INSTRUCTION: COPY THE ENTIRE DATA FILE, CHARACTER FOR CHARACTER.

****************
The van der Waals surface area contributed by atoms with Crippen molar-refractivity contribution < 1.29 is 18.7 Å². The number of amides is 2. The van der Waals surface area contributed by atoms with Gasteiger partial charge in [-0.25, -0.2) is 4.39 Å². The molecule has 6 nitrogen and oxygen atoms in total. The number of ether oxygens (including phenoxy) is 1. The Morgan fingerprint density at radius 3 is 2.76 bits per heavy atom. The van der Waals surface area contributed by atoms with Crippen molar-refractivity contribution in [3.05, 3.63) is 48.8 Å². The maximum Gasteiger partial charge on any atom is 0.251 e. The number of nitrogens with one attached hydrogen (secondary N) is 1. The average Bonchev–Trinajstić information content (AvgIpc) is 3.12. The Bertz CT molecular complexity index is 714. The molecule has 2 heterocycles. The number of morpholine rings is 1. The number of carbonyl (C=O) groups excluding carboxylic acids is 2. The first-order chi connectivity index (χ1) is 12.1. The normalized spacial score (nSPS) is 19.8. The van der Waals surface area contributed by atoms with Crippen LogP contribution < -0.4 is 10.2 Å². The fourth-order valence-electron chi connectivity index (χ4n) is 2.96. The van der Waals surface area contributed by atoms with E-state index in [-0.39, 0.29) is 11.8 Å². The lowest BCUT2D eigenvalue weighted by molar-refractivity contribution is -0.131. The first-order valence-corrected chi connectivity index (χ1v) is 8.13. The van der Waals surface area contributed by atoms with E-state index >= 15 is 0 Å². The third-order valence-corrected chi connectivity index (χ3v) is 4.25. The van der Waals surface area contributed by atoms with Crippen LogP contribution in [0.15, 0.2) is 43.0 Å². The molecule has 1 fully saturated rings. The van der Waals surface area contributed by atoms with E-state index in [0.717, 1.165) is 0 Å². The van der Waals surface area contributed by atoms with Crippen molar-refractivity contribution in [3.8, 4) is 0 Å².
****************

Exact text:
The van der Waals surface area contributed by atoms with Crippen molar-refractivity contribution < 1.29 is 18.7 Å². The number of amides is 2. The van der Waals surface area contributed by atoms with Gasteiger partial charge in [-0.25, -0.2) is 4.39 Å². The molecule has 6 nitrogen and oxygen atoms in total. The number of ether oxygens (including phenoxy) is 1. The Morgan fingerprint density at radius 3 is 2.76 bits per heavy atom. The van der Waals surface area contributed by atoms with Crippen molar-refractivity contribution in [3.05, 3.63) is 48.8 Å². The maximum Gasteiger partial charge on any atom is 0.251 e. The number of nitrogens with one attached hydrogen (secondary N) is 1. The average Bonchev–Trinajstić information content (AvgIpc) is 3.12. The Bertz CT molecular complexity index is 714. The molecule has 2 heterocycles. The number of morpholine rings is 1. The number of carbonyl (C=O) groups excluding carboxylic acids is 2. The first-order chi connectivity index (χ1) is 12.1. The normalized spacial score (nSPS) is 19.8. The van der Waals surface area contributed by atoms with Crippen LogP contribution < -0.4 is 10.2 Å². The fourth-order valence-electron chi connectivity index (χ4n) is 2.96. The van der Waals surface area contributed by atoms with E-state index in [-0.39, 0.29) is 11.8 Å². The lowest BCUT2D eigenvalue weighted by molar-refractivity contribution is -0.131. The first-order valence-corrected chi connectivity index (χ1v) is 8.13. The van der Waals surface area contributed by atoms with E-state index >= 15 is 0 Å². The third-order valence-corrected chi connectivity index (χ3v) is 4.25. The van der Waals surface area contributed by atoms with Crippen LogP contribution in [0.15, 0.2) is 43.0 Å². The molecule has 1 fully saturated rings. The van der Waals surface area contributed by atoms with E-state index in [0.717, 1.165) is 0 Å². The van der Waals surface area contributed by atoms with Crippen molar-refractivity contribution in [3.8, 4) is 0 Å².